Getting something for nothing

Eric offers the advice

Don’t expect something for nothing.

What are surfers willing to do to get personalized content?

In May, ChoiceStream did an email survey of 923 U.S. online adults, and found that consumers want personalized content, but they are wary of using methods like click tracking to inform the personalization. Not only that, but they are less willing to provide information or allow tracking than they were a year ago:
Choicestream Personalization Survey

Not too encouraging. And if 68% of visitors are opposed to using click and purchase tracking in order to provide what many people actually want — personalization — is it any wonder that they don’t see the value in cookies?

Getting something for nothing

Who Are You? was recently told

I looked at your ‘about’ page. it’s more about what you do than who you are.

Fair enough, and a good observation. But how does one define who one is? I’m thinking specifically about web analytics and user tracking. We want to provide compelling content (or products, services, etc) that engage users. The best way to do that is to know who they are.

Traditionally, web sites have used several means for determining who you are, including

  • demo- or biographical – age, gender, income, education, etc.
  • attitudinal – what do you think? do you like hockey?
  • geographical – where do you live? work? travel to?
  • behavioral – What do you read? What do you buy? When do you do it?

Of course there are also random factoids, like “what’s your favorite swear word?” Sometimes the answers are insightful, sometimes entertaining, but usually they are of little value.

Back at Accrue, customers and prospects used to ask me if I had recommendations for survey tools, and how to combine log data with registration data, because without them they couldn’t “personalize” the experience for the visitor. At first I was baffled by this, and used to tell a (fictitious) story:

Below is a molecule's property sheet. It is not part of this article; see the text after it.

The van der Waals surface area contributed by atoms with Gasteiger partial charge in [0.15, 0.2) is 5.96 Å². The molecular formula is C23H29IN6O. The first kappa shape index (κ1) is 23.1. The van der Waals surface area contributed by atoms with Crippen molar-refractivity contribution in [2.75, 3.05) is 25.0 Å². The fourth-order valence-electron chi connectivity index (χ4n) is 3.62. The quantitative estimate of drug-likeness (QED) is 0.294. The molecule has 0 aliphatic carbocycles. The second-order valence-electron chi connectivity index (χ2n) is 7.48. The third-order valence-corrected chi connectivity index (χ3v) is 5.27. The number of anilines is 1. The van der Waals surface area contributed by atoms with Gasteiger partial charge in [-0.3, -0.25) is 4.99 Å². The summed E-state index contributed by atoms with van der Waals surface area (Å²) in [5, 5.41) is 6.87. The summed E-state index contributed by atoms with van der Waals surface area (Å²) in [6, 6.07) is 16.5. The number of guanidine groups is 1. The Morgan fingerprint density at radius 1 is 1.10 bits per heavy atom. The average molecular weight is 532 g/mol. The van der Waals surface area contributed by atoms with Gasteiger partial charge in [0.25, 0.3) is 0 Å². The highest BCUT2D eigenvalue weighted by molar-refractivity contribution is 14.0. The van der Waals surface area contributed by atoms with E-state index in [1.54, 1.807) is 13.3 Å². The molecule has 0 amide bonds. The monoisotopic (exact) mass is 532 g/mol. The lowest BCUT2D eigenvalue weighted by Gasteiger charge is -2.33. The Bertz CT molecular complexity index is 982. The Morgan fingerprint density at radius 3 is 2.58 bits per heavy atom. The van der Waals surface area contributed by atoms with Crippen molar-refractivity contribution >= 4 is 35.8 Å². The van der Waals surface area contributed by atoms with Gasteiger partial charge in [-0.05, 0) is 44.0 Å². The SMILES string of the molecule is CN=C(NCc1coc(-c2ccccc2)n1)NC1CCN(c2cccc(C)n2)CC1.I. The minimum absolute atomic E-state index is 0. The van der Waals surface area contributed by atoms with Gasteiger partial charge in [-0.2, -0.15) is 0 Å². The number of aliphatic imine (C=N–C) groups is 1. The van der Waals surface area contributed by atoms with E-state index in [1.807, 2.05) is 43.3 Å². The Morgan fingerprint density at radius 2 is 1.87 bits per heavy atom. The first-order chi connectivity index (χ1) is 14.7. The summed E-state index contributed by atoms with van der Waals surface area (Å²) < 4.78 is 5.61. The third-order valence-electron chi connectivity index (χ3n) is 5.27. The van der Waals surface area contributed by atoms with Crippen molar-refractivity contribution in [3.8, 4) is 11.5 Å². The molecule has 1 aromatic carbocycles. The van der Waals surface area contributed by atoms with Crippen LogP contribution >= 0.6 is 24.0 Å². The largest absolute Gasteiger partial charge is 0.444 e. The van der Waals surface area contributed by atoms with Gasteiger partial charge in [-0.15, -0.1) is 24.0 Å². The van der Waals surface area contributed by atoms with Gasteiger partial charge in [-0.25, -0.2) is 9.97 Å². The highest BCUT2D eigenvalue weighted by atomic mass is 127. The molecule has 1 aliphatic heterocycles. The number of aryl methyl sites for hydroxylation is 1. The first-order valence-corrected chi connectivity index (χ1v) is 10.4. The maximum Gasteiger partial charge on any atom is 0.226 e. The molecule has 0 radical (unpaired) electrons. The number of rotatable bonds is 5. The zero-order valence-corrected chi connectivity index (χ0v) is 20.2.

I go to the same coffee shop every morning, and have been doing so for six months. I order roughly the same thing every day. I know the first names of the three servers, and they know my first name, and what I like.

When I go to the coffee shop, they recognize me, they treat me like a valued customer, and they anticipate my desires based on my previous behavior. They never asked me how, and they certainly didn’t follow me around to see where I lived or worked. They just paid attention.

Here’s the thing. What you do is more observable, more accurate, and more informative than your answers to a registration or survey form. If you’ve ever heard the phrases “do what you say you will do” or “actions speak louder than words” then you know what I’m talking about. And yet I see registration forms on web sites when there’s no good reason to have them. My guess for these are three-fold:

  1. Some of these web sites are run by folks that have come from the offline media, where behavioral tracking is impossible, so they don’t think about it.
  2. Some of these web sites don’t have useful behavioral tracking, so are trying to make up for it by asking you tons of demographic questions.
  3. Some of these web sites have wonderful tracking, but no way to act on the data they collect. In short, they can’t personalize, or target, based on behavioral data.

Of course getting things in balance is key. I buy everything with one credit card. But if my credit card company started sending me very personalized offers based on my behavior, I might get freaked out about the privacy implications, and start using other credit cards, or paying with cash. So I want you to pay attention, but not too much.

Who Are You?

Hooked on Banking

Fish hooks - Dan Jaeger -
According to Gartner’s June 23 press release discussing their phishing report:

Approximately 77 percent of online Americans shopped online in the 12 months ended in May 2005, according to Gartner. An estimated 73 percent of respondents regularly logged on to banking accounts and 63 percent paid bills online.